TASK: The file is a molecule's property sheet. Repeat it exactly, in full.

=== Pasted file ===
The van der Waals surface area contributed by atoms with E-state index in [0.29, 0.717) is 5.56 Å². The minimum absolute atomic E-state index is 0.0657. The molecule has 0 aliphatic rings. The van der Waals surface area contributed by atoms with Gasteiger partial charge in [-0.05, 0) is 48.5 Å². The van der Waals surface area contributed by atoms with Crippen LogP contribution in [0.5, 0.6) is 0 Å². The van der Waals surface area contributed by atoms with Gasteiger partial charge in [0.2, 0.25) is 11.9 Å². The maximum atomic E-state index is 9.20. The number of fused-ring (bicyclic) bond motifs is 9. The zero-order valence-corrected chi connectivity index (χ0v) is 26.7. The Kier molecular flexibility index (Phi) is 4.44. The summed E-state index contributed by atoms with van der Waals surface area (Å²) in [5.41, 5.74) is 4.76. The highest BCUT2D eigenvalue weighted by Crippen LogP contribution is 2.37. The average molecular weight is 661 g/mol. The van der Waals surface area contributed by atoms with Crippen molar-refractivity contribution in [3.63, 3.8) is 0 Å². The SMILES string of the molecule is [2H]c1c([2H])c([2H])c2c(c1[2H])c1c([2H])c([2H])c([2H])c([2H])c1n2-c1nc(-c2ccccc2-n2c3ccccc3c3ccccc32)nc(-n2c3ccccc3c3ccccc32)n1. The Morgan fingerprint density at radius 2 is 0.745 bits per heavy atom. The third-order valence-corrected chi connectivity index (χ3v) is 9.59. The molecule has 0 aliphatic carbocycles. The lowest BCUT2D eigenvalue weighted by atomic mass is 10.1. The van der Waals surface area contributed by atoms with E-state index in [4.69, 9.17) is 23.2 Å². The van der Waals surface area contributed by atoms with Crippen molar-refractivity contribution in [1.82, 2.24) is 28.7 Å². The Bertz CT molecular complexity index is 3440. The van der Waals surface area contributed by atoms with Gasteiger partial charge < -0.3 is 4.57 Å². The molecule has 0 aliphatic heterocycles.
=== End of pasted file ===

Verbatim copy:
The van der Waals surface area contributed by atoms with E-state index in [0.29, 0.717) is 5.56 Å². The minimum absolute atomic E-state index is 0.0657. The molecule has 0 aliphatic rings. The van der Waals surface area contributed by atoms with Gasteiger partial charge in [-0.05, 0) is 48.5 Å². The van der Waals surface area contributed by atoms with Crippen LogP contribution in [0.5, 0.6) is 0 Å². The van der Waals surface area contributed by atoms with Gasteiger partial charge in [0.2, 0.25) is 11.9 Å². The maximum atomic E-state index is 9.20. The number of fused-ring (bicyclic) bond motifs is 9. The zero-order valence-corrected chi connectivity index (χ0v) is 26.7. The Kier molecular flexibility index (Phi) is 4.44. The summed E-state index contributed by atoms with van der Waals surface area (Å²) in [5.41, 5.74) is 4.76. The highest BCUT2D eigenvalue weighted by Crippen LogP contribution is 2.37. The average molecular weight is 661 g/mol. The van der Waals surface area contributed by atoms with Crippen molar-refractivity contribution in [3.63, 3.8) is 0 Å². The SMILES string of the molecule is [2H]c1c([2H])c([2H])c2c(c1[2H])c1c([2H])c([2H])c([2H])c([2H])c1n2-c1nc(-c2ccccc2-n2c3ccccc3c3ccccc32)nc(-n2c3ccccc3c3ccccc32)n1. The Morgan fingerprint density at radius 2 is 0.745 bits per heavy atom. The third-order valence-corrected chi connectivity index (χ3v) is 9.59. The molecule has 0 aliphatic carbocycles. The lowest BCUT2D eigenvalue weighted by atomic mass is 10.1. The van der Waals surface area contributed by atoms with E-state index in [4.69, 9.17) is 23.2 Å². The van der Waals surface area contributed by atoms with Crippen molar-refractivity contribution in [1.82, 2.24) is 28.7 Å². The Bertz CT molecular complexity index is 3440. The van der Waals surface area contributed by atoms with Gasteiger partial charge < -0.3 is 4.57 Å². The molecule has 0 aliphatic heterocycles.